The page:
Russia says it has received US guarantees over Iran nuclear deal
In a joint news conference, foreign ministers of Russia and Iran contest the Western claim that Moscow is blocking nuclear deal restoration.
Tehran, Iran – Russian Foreign Minister Sergey Lavrov says Moscow has received written guarantees from Washington that Western sanctions on Russia over Ukraine will not affect cooperation with Iran within the framework of the 2015 nuclear deal.
Lavrov’s remarks on Tuesday – delivered as he hosted his Iranian counterpart, Hossein Amirabdollahian, for talks in the Russian capital – could potentially signal that Russia’s demand that the sanctions would not impede its future dealings with Iran has been fulfilled.
Moscow made the demand last week amid reports of an imminent agreement after more than 11 months of negotiations aimed at reviving the Joint Comprehensive Plan of Action (JCPOA), as the nuclear deal is formally known. The United States called Russia’s last-minute demand “irrelevant”, while the so-called E3 countries – France, Germany and the United Kingdom – had warned it could lead to the collapse of the talks.
In a joint news conference, Lavrov and Amirabdollahian rejected claims that Russia’s demand was presenting an “obstacle” to negotiations in the Austrian capital and backed a quick return to the deal that the US unilaterally abandoned in 2018.
“We received written guarantees. They are included in the text of the agreement itself on the resumption of the Joint Comprehensive Plan of Action on the Iranian nuclear programme,” Lavrov said.
For his part, Amirabdollahian said “there will be no connection between developments in Ukraine and the Vienna talks”.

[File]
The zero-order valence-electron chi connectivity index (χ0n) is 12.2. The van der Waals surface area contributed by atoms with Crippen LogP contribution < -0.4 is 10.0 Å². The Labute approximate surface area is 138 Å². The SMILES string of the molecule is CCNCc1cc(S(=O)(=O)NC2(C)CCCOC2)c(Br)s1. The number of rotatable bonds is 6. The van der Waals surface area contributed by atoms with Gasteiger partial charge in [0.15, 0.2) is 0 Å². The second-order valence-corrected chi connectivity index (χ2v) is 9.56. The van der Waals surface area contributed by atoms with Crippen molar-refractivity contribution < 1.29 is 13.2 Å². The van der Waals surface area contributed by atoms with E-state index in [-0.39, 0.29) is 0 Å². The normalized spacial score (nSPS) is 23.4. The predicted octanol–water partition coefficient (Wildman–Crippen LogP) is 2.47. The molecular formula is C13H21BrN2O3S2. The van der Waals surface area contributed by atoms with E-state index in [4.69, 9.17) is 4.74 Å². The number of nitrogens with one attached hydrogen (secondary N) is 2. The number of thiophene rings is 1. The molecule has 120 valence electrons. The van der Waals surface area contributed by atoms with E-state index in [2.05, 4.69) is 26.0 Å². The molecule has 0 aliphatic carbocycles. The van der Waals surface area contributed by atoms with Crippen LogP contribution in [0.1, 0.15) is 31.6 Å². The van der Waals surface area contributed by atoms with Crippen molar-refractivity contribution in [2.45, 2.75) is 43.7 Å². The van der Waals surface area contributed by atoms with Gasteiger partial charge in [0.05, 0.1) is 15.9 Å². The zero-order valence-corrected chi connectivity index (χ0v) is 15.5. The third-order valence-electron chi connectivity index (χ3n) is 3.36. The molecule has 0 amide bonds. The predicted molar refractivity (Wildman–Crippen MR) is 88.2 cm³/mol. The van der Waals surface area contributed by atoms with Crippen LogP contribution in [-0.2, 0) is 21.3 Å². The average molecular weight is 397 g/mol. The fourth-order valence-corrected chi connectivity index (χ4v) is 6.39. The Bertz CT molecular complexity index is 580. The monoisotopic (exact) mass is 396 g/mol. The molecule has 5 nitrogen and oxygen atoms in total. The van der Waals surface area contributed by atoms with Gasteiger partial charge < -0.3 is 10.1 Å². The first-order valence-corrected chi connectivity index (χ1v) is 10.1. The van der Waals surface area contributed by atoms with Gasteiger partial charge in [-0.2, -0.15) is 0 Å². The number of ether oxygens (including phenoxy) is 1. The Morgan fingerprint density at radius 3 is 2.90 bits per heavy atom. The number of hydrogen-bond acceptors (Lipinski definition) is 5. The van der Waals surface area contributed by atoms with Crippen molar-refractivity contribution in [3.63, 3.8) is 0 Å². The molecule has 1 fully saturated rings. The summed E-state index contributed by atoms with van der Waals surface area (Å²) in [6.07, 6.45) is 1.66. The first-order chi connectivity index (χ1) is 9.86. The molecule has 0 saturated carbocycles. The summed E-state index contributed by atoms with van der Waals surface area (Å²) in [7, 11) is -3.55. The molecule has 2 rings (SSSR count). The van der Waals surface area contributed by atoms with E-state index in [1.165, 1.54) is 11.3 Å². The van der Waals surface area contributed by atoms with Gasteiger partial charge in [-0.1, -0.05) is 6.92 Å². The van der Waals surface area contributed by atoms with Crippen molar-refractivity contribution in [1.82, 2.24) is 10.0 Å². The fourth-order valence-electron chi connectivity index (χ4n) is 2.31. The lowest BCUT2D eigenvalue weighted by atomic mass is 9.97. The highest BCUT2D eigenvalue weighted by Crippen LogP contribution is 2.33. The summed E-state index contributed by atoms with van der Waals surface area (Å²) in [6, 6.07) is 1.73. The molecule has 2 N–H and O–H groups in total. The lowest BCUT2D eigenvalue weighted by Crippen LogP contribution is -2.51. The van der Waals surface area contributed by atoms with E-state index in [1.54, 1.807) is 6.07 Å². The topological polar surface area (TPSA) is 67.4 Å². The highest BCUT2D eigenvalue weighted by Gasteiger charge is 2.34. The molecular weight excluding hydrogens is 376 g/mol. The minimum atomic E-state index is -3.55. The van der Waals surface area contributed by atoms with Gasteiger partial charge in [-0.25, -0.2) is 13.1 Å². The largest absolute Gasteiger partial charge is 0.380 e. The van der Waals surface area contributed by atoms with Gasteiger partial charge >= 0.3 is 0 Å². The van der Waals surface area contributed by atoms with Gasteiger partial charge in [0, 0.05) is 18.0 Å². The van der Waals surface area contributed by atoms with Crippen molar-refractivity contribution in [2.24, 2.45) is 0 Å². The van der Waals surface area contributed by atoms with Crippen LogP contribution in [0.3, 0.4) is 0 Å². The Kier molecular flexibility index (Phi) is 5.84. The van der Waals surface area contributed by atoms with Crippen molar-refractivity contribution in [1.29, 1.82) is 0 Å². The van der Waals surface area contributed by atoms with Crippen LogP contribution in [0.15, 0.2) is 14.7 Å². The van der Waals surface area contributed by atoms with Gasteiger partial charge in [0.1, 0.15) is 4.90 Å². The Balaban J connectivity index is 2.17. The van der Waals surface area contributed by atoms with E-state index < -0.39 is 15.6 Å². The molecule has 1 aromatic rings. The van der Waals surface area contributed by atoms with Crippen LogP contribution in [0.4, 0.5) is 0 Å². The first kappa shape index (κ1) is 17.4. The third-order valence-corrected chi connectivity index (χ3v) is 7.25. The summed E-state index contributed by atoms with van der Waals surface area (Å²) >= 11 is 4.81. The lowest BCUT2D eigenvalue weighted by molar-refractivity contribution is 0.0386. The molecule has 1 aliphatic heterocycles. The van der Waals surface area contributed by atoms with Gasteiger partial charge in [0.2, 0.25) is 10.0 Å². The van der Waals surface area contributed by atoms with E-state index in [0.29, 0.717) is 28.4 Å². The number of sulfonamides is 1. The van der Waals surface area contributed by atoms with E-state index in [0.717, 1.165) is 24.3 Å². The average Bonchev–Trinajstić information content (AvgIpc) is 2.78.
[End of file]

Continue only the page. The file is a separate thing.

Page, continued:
He added: “If we reach an agreement with the US on remaining issues which relate to some of Iran’s main red lines, based on my talks with Mr Lavrov today Russia will remain beside the Islamic Republic of Iran until reaching a good and sustainable agreement, continuing to play the constructive role it has played since the start.”
Amirabdollahian also stressed Iran was now a “strong and independent” party in the talks and would not allow pressure to prevent its cooperation with any country. He also called on the US to abandon its “excessive demands” so an agreement could be reached as soon as possible.
Other items on the agenda
Amirabdollahian and Lavrov also discussed a host of issues, including Ukraine and regional affairs such as developments in Afghanistan, Syria and Yemen.
The Russian foreign minister thanked Iran for its “objective” approach to the war in Ukraine, which Moscow calls a “special military operation”, and its rejection of sanctions rolled out by Western countries.
His Iranian counterpart, who was bearing a message from Ukraine’s Foreign Minister Dmytro Kuleba urging an end to fighting, reiterated Iran’s stance that the roots of the crisis could be traced to NATO’s expansion, and that Iran opposed the war and called for a political solution.
Expanding bilateral relations was also on the agenda. To this end, Amirabdollahian invited Lavrov to visit Tehran in the foreseeable future, which the latter accepted.
Lavrov hailed increasing Iran-Russia trade, which he said has exceeded $4bn annually for the first time despite the coronavirus pandemic, and said a new bilateral cooperation agreement that Tehran has proposed would soon be signed.
Amirabdollahian’s trip followed a visit to the Kremlin by President Ebrahim Raisi in January.